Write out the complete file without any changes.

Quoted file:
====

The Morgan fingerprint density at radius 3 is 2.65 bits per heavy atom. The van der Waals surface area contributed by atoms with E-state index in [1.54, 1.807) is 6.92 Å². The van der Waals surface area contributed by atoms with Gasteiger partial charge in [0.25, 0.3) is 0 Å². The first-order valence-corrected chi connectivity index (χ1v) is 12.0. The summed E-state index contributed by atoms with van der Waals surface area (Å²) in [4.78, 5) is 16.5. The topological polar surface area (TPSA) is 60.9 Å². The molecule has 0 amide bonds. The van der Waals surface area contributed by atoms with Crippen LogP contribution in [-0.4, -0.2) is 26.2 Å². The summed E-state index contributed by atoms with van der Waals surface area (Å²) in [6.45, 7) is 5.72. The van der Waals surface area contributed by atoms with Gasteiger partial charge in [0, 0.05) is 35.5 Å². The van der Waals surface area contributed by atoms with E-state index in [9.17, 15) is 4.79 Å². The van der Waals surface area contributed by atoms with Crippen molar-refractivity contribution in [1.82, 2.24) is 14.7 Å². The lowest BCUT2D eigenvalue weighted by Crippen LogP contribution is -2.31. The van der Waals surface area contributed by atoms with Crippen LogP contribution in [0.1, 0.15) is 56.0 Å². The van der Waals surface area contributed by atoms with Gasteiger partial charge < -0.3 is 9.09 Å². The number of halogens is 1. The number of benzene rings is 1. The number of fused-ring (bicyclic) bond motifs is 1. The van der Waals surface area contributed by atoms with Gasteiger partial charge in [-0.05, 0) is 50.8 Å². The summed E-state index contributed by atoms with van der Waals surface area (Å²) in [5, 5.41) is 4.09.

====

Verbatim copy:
The Morgan fingerprint density at radius 3 is 2.65 bits per heavy atom. The van der Waals surface area contributed by atoms with E-state index in [1.54, 1.807) is 6.92 Å². The van der Waals surface area contributed by atoms with Gasteiger partial charge in [0.25, 0.3) is 0 Å². The first-order valence-corrected chi connectivity index (χ1v) is 12.0. The summed E-state index contributed by atoms with van der Waals surface area (Å²) in [4.78, 5) is 16.5. The topological polar surface area (TPSA) is 60.9 Å². The molecule has 0 amide bonds. The van der Waals surface area contributed by atoms with Crippen LogP contribution in [-0.4, -0.2) is 26.2 Å². The summed E-state index contributed by atoms with van der Waals surface area (Å²) in [6.45, 7) is 5.72. The van der Waals surface area contributed by atoms with Gasteiger partial charge in [0, 0.05) is 35.5 Å². The van der Waals surface area contributed by atoms with E-state index in [9.17, 15) is 4.79 Å². The van der Waals surface area contributed by atoms with Crippen molar-refractivity contribution in [1.82, 2.24) is 14.7 Å². The lowest BCUT2D eigenvalue weighted by Crippen LogP contribution is -2.31. The van der Waals surface area contributed by atoms with Crippen LogP contribution in [0.1, 0.15) is 56.0 Å². The van der Waals surface area contributed by atoms with Gasteiger partial charge < -0.3 is 9.09 Å². The number of halogens is 1. The number of benzene rings is 1. The number of fused-ring (bicyclic) bond motifs is 1. The van der Waals surface area contributed by atoms with Gasteiger partial charge in [-0.05, 0) is 50.8 Å². The summed E-state index contributed by atoms with van der Waals surface area (Å²) in [5, 5.41) is 4.09.